Part V: Lean, Mean and Green – The Series

Get Lean

So with the background behind us, now we get to the heart of the Lean Mean and Green topic – starting with Lean. When I think of lean, I don’t consider shortcuts, ‘value engineering’ or reducing the functionality of the project. Instead, it’s like a body builder. You try to eliminate fat by doing the right exercises and eating good food. As a result, you expose the strength, beauty and efficiency of the human body.

For the built environment that process begins with the end in mind. I think about both the effort and steps it takes to manage the design process, as well as the materials and methods it takes to construct the building. The first step in that process is to extract the vision of the ‘place’ the client has in their mind, and a program (functional requirements) that meets the needs of the client and the building occupants. Establishing the baseline program is an extremely important part of the process – it will be the test of design solutions and what holds the team in balance throughout the design process.

Elimination of wasted steps in the design process might mean having difficult discussion about particular issues before moving on to the next step. We seem to get caught up in saying things like ‘we’ll figure that out in the next phase.’ The reality is that costs more time and money.

Looking at construction sequencing and details WHILE designing takes the knowledge and experience of seeing it done in the field. It takes many years of field observations, discussions with subcontractors, craftsmen and seasoned field superintendents to accumulate the broad knowledge in order to apply critical thinking to the details. This is where the ‘generation gap’ previously described starts to become evident.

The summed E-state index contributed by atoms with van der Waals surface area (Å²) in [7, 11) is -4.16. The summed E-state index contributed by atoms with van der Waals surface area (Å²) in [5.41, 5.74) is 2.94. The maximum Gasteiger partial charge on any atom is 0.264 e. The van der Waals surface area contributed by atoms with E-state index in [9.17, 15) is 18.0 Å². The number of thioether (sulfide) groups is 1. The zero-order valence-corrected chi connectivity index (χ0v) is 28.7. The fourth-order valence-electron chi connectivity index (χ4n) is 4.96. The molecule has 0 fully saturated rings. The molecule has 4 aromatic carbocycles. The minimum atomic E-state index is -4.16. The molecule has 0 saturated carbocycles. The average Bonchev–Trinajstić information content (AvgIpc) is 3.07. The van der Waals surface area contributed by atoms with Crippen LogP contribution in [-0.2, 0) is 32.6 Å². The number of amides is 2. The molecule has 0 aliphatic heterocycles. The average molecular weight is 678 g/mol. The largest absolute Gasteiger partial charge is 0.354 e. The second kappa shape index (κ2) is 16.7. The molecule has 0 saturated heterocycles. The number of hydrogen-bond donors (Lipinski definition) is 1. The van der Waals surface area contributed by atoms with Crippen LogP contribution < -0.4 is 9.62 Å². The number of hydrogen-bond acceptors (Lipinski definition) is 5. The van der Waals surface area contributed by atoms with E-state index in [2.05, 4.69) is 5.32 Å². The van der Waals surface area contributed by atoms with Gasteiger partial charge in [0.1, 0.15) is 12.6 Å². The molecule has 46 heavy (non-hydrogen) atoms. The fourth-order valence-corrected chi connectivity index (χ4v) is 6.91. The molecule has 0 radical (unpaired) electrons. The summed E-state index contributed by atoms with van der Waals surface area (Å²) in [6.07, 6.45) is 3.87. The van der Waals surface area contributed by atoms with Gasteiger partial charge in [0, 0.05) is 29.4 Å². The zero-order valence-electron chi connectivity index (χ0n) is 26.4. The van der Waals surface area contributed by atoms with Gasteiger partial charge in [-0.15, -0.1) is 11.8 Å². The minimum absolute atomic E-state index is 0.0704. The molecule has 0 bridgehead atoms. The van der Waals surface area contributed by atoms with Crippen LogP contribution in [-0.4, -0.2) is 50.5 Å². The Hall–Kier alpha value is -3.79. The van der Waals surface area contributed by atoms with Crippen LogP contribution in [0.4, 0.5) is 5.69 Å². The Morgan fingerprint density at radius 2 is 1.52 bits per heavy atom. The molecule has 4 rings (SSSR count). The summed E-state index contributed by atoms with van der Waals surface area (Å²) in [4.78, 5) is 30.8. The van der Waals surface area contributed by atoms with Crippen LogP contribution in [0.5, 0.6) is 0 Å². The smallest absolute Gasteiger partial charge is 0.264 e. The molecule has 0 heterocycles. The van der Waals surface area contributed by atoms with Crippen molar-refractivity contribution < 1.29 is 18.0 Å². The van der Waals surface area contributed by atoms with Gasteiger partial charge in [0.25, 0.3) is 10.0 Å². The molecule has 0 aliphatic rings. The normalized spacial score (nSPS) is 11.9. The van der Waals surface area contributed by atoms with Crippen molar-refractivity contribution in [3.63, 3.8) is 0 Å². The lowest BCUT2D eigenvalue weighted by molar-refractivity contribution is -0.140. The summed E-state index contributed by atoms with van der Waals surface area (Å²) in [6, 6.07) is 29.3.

Ultimately, if our design process can get to the essence of what’s important, and we work to make details simpler, and allow the materials to do what they were intended, I believe we can get by with LESS drawings and generate more clarity.

On the contracting side, it seems that contractors should be thinking through their material orders, and trying to minimize field work. Ordering pre-cut material, having materials delivered in batches that relate to the sequencing, and placing material onsite where it reduces the number of steps necessary to put it in the right place are all factors to becoming more lean.

One resource I found recently was the Lean Construction Institute. This organization, founded in 1997, is dedicated to developing knowledge about project-based production management for design, engineering and construction.

One thing is for sure. Recessionary times help us ‘lean up’ our organizations. The good news is that when business does pick up again, we’ll know how to operate leaner. The questions is, will we know how to operate BETTER?

Stay tuned.